Bateau Elorn

[EN] Solar electricity: first measures

22 May 2014

Wednesday has been the first day spent unplugged, not under the trees, and with active monitoring of the batteries. The incoming measures are extremely good, given that the sky was rather cloudy. Actually, production has been so good (and we've been so frugal last night) that I have no idea how many kWh we could have harvested: the sun came over the trees at around 11AM, and by 3PM the solar controller was limiting their production because the batteries where almost full.

There's been a bet in the choice of the panels: I purchased some thin-film panels, which have a rather poor performance in W/m2, but are more resilient to cloudy conditions, because their preferred photon frequency is lower than crystalline panels' (red and near infrared, when conventional panels work in the near UV, to which clouds are much less transparent).

Panels positioning Panels positioning on the fore of the boat.

Those 12 panels are rated at 12*135W in Wonderland (what salespeople call "Standard Test Conditions", which are anything but standard), and 12*100W in realistic (NOCT) conditions. They take 12*1m*1.40m = 18m2 of space, but I have 13m*4.20m=55m2 of freight roof, so I can afford it. Moreover, I had them for a good price (less than 1€/W NOCT).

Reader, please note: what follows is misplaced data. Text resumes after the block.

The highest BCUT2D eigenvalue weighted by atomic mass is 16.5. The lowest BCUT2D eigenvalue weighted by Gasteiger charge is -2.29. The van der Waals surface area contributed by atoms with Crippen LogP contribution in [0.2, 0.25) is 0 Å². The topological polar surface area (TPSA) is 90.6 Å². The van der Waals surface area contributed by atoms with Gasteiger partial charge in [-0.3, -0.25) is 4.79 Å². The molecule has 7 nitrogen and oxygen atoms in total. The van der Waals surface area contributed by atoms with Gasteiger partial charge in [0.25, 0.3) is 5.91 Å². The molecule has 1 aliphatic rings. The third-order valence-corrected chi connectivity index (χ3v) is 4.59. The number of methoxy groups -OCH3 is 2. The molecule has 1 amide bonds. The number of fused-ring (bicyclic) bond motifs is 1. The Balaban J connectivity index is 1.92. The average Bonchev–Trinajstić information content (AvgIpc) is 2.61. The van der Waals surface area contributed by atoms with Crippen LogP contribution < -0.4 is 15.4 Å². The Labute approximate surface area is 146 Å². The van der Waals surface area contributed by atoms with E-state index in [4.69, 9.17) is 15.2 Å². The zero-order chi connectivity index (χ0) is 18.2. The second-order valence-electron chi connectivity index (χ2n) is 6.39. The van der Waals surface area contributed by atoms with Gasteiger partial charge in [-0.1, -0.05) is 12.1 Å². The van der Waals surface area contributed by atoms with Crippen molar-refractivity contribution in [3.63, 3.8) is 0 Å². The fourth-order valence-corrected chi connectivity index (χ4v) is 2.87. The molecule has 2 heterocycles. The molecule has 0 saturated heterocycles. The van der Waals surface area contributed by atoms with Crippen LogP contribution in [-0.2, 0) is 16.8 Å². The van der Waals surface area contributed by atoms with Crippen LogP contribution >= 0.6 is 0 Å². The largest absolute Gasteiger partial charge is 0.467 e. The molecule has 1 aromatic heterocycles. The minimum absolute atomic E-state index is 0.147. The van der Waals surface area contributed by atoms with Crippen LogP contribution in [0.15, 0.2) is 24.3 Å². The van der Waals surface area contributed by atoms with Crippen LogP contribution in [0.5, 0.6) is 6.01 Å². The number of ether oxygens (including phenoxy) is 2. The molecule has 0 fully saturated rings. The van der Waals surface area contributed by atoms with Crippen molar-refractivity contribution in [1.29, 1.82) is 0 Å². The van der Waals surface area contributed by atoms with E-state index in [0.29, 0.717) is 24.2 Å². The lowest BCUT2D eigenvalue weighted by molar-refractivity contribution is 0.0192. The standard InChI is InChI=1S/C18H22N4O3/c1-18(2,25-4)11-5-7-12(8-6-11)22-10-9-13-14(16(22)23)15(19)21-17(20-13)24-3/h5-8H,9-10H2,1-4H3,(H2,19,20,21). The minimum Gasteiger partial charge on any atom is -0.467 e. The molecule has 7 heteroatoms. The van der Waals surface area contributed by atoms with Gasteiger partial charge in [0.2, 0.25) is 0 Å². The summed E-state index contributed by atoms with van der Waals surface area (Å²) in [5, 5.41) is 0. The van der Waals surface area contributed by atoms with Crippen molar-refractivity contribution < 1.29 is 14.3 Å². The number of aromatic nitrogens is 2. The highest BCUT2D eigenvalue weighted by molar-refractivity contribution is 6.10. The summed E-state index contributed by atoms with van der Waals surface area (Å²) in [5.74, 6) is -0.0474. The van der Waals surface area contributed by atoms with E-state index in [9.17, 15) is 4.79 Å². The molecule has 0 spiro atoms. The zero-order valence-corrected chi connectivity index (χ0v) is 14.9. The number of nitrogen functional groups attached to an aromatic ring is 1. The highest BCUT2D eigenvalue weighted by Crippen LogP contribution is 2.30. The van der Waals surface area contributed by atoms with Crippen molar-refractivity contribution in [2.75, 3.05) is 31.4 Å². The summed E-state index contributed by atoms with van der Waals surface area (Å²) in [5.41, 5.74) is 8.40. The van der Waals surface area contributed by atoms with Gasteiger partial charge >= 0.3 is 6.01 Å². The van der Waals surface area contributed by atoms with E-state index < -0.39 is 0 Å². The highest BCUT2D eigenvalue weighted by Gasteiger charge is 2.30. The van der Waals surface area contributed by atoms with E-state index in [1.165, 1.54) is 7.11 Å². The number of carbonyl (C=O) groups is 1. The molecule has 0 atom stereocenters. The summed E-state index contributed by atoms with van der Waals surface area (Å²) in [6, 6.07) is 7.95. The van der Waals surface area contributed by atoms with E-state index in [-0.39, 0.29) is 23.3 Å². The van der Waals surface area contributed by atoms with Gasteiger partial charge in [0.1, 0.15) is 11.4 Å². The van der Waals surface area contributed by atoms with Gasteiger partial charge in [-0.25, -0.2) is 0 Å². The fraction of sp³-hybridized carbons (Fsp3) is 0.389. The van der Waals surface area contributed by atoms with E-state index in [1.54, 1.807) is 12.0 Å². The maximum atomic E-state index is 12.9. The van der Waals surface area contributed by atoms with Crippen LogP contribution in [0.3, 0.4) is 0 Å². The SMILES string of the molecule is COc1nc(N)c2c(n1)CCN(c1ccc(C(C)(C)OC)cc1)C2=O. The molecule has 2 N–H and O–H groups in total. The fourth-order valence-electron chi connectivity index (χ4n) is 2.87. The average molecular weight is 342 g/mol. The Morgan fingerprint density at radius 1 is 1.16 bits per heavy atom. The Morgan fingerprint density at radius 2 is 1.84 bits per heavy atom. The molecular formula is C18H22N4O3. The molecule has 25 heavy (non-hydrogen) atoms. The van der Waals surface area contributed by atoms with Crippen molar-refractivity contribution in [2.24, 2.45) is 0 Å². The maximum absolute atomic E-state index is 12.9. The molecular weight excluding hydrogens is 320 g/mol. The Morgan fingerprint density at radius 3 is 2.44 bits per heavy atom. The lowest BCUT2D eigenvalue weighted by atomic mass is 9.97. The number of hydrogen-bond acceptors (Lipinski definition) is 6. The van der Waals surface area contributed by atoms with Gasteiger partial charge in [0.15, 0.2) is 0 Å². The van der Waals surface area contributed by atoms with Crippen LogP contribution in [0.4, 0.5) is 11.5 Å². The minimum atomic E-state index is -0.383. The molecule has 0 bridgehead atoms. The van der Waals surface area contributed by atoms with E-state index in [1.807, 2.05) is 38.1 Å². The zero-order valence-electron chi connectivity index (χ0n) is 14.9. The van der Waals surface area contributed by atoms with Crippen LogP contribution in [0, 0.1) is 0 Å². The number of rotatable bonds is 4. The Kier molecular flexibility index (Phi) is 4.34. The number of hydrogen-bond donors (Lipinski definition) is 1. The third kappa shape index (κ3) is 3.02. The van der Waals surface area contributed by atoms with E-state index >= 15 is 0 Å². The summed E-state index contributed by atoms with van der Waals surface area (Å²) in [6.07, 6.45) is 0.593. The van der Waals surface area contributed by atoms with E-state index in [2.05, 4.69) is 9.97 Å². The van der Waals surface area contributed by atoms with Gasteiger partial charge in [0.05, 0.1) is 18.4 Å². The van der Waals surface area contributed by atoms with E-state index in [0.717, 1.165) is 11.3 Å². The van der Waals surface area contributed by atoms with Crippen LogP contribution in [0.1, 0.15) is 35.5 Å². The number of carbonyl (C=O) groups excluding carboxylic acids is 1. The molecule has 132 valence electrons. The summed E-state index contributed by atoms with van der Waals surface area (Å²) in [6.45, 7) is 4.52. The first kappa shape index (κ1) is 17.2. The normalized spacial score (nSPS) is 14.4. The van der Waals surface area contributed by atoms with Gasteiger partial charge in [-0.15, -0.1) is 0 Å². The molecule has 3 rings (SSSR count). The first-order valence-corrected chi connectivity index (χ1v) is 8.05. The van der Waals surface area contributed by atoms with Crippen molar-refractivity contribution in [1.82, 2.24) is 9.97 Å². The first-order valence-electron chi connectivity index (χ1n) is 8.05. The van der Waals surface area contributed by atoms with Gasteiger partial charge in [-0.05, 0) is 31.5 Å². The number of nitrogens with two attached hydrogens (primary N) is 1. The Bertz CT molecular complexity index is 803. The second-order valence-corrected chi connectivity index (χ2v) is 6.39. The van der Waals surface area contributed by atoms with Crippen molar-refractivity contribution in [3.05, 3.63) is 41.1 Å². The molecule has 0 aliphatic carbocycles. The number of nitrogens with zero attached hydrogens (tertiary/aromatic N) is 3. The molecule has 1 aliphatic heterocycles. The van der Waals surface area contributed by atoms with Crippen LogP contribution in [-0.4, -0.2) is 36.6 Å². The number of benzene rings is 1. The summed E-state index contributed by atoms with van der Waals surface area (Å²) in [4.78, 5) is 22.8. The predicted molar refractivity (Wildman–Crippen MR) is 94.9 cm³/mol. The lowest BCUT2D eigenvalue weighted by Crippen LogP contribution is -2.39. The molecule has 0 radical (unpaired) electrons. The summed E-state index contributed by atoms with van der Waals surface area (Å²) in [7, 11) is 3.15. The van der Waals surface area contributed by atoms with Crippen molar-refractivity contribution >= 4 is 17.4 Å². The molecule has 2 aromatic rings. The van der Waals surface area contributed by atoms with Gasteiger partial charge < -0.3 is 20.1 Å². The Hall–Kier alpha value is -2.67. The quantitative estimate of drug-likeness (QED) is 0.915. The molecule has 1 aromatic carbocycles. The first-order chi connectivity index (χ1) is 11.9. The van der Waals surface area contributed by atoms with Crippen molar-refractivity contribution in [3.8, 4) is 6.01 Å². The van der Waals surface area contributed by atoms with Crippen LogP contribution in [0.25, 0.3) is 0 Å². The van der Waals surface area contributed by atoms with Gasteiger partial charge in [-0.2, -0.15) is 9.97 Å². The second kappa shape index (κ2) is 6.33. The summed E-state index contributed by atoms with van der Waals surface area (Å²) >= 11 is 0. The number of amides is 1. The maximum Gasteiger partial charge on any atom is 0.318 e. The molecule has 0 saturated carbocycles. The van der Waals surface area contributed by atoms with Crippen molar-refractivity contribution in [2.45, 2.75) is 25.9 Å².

Here are the curves:

Our first production day Power range is +/-1kW. The -800W dip around 13:15 is most likely a water pump.

We can see that the panels push between 300W and 800W, but from 3PM, the batteries are almost charged and the MPPT actively limits the input power, by raising its panel-side impedance. It probably means that on sunny days, we could afford to run the 150l electrical water heater on photovoltaic electricity, as preposterous as it seems! 800W will heat 150l of water at about 4.5°C/hour.

I currently haven't found a way to setup an effective and good-looking solar water heater for much less than 2000€. Under similar sun conditions, a 4m2 heat panel would pump about 1.6kW, counting a reasonable 80% efficiency. That would produce about 9°C/h; starting from 20°C I'd boil my tank in two days... I'm glad I haven't rushed buying heat panels :)

Tonight, we have friends coming aboard, and we'll cook a cassoulet in the oven; weather forecasts being similar to today's, we'll have an opportunity to test longer loads!